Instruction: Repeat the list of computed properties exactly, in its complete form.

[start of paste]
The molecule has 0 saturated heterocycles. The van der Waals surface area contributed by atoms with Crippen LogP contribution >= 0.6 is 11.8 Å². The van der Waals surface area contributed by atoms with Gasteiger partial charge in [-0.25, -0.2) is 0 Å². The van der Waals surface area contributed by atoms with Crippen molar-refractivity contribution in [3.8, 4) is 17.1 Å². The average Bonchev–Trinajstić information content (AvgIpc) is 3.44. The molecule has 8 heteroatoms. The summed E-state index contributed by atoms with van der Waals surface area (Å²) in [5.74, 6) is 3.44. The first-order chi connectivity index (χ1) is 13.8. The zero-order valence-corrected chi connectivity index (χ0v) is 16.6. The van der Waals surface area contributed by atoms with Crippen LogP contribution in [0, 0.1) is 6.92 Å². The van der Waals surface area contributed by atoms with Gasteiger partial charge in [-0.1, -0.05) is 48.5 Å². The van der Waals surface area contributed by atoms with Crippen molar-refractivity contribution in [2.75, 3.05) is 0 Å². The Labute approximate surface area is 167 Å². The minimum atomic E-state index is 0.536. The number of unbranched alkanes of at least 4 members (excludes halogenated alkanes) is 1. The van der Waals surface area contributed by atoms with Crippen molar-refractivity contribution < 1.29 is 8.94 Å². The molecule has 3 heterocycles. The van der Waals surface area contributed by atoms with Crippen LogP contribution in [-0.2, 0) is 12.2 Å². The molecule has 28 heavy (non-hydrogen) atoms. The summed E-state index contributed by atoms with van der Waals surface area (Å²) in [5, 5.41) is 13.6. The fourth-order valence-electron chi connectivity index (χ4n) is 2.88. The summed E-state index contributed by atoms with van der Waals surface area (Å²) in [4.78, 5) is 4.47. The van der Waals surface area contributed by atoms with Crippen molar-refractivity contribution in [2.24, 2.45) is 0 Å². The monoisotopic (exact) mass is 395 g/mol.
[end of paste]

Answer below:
The molecule has 0 saturated heterocycles. The van der Waals surface area contributed by atoms with Crippen LogP contribution >= 0.6 is 11.8 Å². The van der Waals surface area contributed by atoms with Gasteiger partial charge in [-0.25, -0.2) is 0 Å². The van der Waals surface area contributed by atoms with Crippen molar-refractivity contribution in [3.8, 4) is 17.1 Å². The average Bonchev–Trinajstić information content (AvgIpc) is 3.44. The molecule has 8 heteroatoms. The summed E-state index contributed by atoms with van der Waals surface area (Å²) in [5.74, 6) is 3.44. The first-order chi connectivity index (χ1) is 13.8. The zero-order valence-corrected chi connectivity index (χ0v) is 16.6. The van der Waals surface area contributed by atoms with Crippen LogP contribution in [0, 0.1) is 6.92 Å². The van der Waals surface area contributed by atoms with Gasteiger partial charge in [-0.1, -0.05) is 48.5 Å². The van der Waals surface area contributed by atoms with Crippen molar-refractivity contribution in [2.75, 3.05) is 0 Å². The Labute approximate surface area is 167 Å². The minimum atomic E-state index is 0.536. The number of unbranched alkanes of at least 4 members (excludes halogenated alkanes) is 1. The van der Waals surface area contributed by atoms with Crippen molar-refractivity contribution < 1.29 is 8.94 Å². The molecule has 3 heterocycles. The van der Waals surface area contributed by atoms with Crippen LogP contribution in [-0.2, 0) is 12.2 Å². The molecule has 28 heavy (non-hydrogen) atoms. The summed E-state index contributed by atoms with van der Waals surface area (Å²) in [5, 5.41) is 13.6. The fourth-order valence-electron chi connectivity index (χ4n) is 2.88. The summed E-state index contributed by atoms with van der Waals surface area (Å²) in [4.78, 5) is 4.47. The van der Waals surface area contributed by atoms with Crippen molar-refractivity contribution in [2.24, 2.45) is 0 Å². The monoisotopic (exact) mass is 395 g/mol.